“Star Wars: Visions” is not canon. That means it doesn’t actually connect to the main “Star Wars” timeline. You won’t see how the characters in “Visions” interact with the ongoing story of “The Mandalorian” or vice-versa. Rather, you might see a character like Boba Fett or Jabba the Hutt show up in “Visions” as a cameo, but it doesn’t have bigger implications for the overall timeline.
The series is not a part of the main “Star Wars” timeline — it sits right next to it. It will feature characters as seen in the original “Star Wars” stories, but it won’t necessarily impact the main overall story that we’ve grown to know and love.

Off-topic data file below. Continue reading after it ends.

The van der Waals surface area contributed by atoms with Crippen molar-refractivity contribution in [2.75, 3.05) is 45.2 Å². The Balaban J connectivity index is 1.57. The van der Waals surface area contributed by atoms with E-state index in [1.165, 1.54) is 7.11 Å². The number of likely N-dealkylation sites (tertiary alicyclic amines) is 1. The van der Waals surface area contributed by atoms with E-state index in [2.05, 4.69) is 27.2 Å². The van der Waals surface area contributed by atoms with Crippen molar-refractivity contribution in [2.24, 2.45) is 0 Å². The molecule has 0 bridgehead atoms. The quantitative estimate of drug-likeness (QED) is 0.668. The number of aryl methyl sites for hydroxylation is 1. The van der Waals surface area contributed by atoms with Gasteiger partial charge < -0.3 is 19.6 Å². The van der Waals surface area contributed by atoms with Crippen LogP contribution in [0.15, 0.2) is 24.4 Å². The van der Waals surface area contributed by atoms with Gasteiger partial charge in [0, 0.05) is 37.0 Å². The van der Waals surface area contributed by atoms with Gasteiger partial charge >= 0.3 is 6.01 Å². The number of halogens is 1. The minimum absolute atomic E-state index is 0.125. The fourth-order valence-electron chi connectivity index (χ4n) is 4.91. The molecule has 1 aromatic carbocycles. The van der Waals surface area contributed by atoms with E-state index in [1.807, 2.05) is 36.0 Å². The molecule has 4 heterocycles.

“I think these shorts are all authentic ‘Star Wars’ storytelling,” executive producer James Waugh told Digital Spy about the show. “But some are less on the timeline than others. Some could very much fit within our timeline. But ‘Visions,’ as a whole, is more of a celebration of ‘Star Wars,’ through this unique perspective, this unique form, this medium and culture. And that was really the intention.”
I know we live in an age where discussions of timelines, multiverses and Easter eggs dominate the conversation. We’re always looking for ways to rewrite or reboot stories, and make those reboots fit into the original storyline. Today’s marketing includes hinting at what’s coming next in your franchise or suggesting there’s something hidden in a previous episode or movie that ties into the main product. We live in an age where a story is not just a story. Stories are now teasers for the next piece.